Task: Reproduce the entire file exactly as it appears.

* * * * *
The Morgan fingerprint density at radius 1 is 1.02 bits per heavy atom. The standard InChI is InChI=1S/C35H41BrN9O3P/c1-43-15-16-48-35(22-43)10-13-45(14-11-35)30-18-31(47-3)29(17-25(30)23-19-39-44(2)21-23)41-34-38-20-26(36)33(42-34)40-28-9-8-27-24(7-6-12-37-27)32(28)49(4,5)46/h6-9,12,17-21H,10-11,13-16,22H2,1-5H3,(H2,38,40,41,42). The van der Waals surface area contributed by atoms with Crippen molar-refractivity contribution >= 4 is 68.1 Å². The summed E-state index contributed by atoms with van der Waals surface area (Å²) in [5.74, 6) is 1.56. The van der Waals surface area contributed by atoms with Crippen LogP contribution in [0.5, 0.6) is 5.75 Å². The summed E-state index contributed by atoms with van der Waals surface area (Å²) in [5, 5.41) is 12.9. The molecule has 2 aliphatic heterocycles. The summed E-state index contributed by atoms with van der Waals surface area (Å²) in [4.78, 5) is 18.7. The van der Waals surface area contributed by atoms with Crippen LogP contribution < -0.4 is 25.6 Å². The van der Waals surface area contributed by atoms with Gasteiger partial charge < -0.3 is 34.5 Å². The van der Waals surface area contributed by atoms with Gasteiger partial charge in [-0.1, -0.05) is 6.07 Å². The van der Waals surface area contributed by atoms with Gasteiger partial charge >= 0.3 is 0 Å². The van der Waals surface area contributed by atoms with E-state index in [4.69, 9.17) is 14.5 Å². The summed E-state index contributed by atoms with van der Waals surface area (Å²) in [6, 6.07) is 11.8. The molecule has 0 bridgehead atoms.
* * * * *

The Morgan fingerprint density at radius 1 is 1.02 bits per heavy atom. The standard InChI is InChI=1S/C35H41BrN9O3P/c1-43-15-16-48-35(22-43)10-13-45(14-11-35)30-18-31(47-3)29(17-25(30)23-19-39-44(2)21-23)41-34-38-20-26(36)33(42-34)40-28-9-8-27-24(7-6-12-37-27)32(28)49(4,5)46/h6-9,12,17-21H,10-11,13-16,22H2,1-5H3,(H2,38,40,41,42). The van der Waals surface area contributed by atoms with Crippen molar-refractivity contribution >= 4 is 68.1 Å². The summed E-state index contributed by atoms with van der Waals surface area (Å²) in [5.74, 6) is 1.56. The van der Waals surface area contributed by atoms with Crippen LogP contribution in [0.5, 0.6) is 5.75 Å². The summed E-state index contributed by atoms with van der Waals surface area (Å²) in [5, 5.41) is 12.9. The molecule has 2 aliphatic heterocycles. The summed E-state index contributed by atoms with van der Waals surface area (Å²) in [4.78, 5) is 18.7. The van der Waals surface area contributed by atoms with Crippen LogP contribution < -0.4 is 25.6 Å². The van der Waals surface area contributed by atoms with Gasteiger partial charge < -0.3 is 34.5 Å². The van der Waals surface area contributed by atoms with Gasteiger partial charge in [-0.1, -0.05) is 6.07 Å². The van der Waals surface area contributed by atoms with Gasteiger partial charge >= 0.3 is 0 Å². The van der Waals surface area contributed by atoms with E-state index in [4.69, 9.17) is 14.5 Å². The summed E-state index contributed by atoms with van der Waals surface area (Å²) in [6, 6.07) is 11.8. The molecule has 0 bridgehead atoms.